But trans people exist in every culture in every part of the world we cannot be erased. Black womyn and queer and trans people of color have been a part of every great social movement. A movement can only be equitable or just if we all have a seat at every table where decisions are being made for us.  

As a member of the LGBTQ+ community, I also feel a unique call and duty to work towards making sure that HIV treatment care access and sexual education are equitable and inclusive. HIV has claimed so many lives, and I work among some of the bravest people I know.

Where do you find support? 

My community keeps me going — my chosen family, my biological family, my faith family, and my mentors and colleagues. I am also part of a black trans women’s support program — SHEBA: Sisters Helping Each Other Battle Adversity at Diverse and Resilient — and that has been a source of strength, wisdom, and constant inspiration for me as a young woman in transition. SHEBA is the only support group for Black trans women in the Midwest, and it is so special to me. Here I have grown into the young woman I’m becoming. I have also been blessed with incredibly strong mentors: Ronnie Grace and Kofi Short. Diverse and Resilient has also uplifted me and become a regular support system.

Tell us about a woman who has inspired your life and/or work.

My mom is a minister, and she raised me to believe in honoring who I am and where I come from. My mother sacrificed for me and gave me everything I ever needed, even when she faced struggles with her health. We faced those struggles together. She has always loved me and shown that love without faltering.

Despite growing up in an environment in which it was common for young black women to discontinue formal education after primary school, my mom instilled the importance of education in me. She also instilled in me the principle that community service and healing is necessary for one to lead a good life. She did this by modeling service for me: she worked with underprivileged/homeless populations, organizing food pantry donations, and was a foster parent as a single black woman in Milwaukee for nearly ten years.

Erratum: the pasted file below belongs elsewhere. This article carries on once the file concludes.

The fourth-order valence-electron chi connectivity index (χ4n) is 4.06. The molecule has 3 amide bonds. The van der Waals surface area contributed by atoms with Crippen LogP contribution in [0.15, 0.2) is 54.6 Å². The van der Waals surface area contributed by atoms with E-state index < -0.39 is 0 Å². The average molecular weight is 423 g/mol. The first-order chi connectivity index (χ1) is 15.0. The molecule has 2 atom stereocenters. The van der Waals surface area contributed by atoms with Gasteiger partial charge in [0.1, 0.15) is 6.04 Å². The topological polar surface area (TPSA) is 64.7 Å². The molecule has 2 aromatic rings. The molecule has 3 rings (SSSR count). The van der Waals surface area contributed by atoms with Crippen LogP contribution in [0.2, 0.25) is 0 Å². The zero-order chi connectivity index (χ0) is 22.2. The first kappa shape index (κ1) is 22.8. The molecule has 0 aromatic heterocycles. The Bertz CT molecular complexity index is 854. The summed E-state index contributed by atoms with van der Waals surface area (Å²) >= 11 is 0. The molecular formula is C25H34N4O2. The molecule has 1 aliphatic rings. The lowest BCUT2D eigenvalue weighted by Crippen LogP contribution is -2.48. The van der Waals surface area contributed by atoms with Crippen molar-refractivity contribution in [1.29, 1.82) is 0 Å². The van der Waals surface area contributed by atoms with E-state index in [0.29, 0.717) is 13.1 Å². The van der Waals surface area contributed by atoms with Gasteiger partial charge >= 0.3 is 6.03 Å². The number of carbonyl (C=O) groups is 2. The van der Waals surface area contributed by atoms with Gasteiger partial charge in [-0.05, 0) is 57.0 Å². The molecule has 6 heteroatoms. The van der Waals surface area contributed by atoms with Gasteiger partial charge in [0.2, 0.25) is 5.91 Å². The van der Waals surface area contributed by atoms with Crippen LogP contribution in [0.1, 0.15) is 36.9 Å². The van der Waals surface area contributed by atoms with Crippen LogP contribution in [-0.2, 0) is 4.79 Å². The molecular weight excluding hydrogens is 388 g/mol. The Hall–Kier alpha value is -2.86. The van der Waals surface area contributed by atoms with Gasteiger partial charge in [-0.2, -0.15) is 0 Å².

She taught me that black womyn are more than what is said about us, either behind our backs or to our faces. We are strong, passionate, brilliant, talented Queens. We should be celebrated, loved, protected, and mentored as we go about the daily work of dealing with a sexist heteronormative patriarchy while upholding whole communities.

What do you think is next for you on your activist journey? 

I’m currently involved with the Inclusive Restroom Working Group Equal Rights Commission of Milwaukee. We are working to establish a new policy to have all city-owned, binary labeled bathrooms made into gender-neutral facilities and to establish a new building standard for future city-owned buildings.

I also want to bring my arts background together with my advocacy. I’ve always wanted to record music that reflects who I am, and I want to focus more on using my writing skills for my work and publishing original work. I also want to return to education and pursue a bachelor’s degree. 

The thing that is closest to my heart, however, is making sure that black trans women in Milwaukee get a chance to attend this year’s Black Trans Advocacy Conference. I was able to go for the last two years, and have never felt so seen, safe, loved, and respected as I do in that space. I was awarded $1,850 towards this year’s trip as a Bobbie Jean Baker Transfaith Award Recipient, for my trans-centered faith work and advocacy in collaboration with ZAO MKE, and am also a GENDER REVEAL PODCAST grantee. I am currently running a Facebook Fundraiser towards helping pay for other deserving women to attend: SEND BLACK WOMEN OF TRANS EXPERIENCE TO BTAC2020

Ultimately, my journey has been hard, but the things I have chosen to do are so special to me. I am exactly the woman God has laid the path for me to become. I am a Black woman of trans experience, and I have the right to an inclusive feminism. I have fought hard for my womanhood. I have fought to stand here. To write these words. 

We all have to keep fighting. We are women, and there is nothing we can’t do on a level playing field.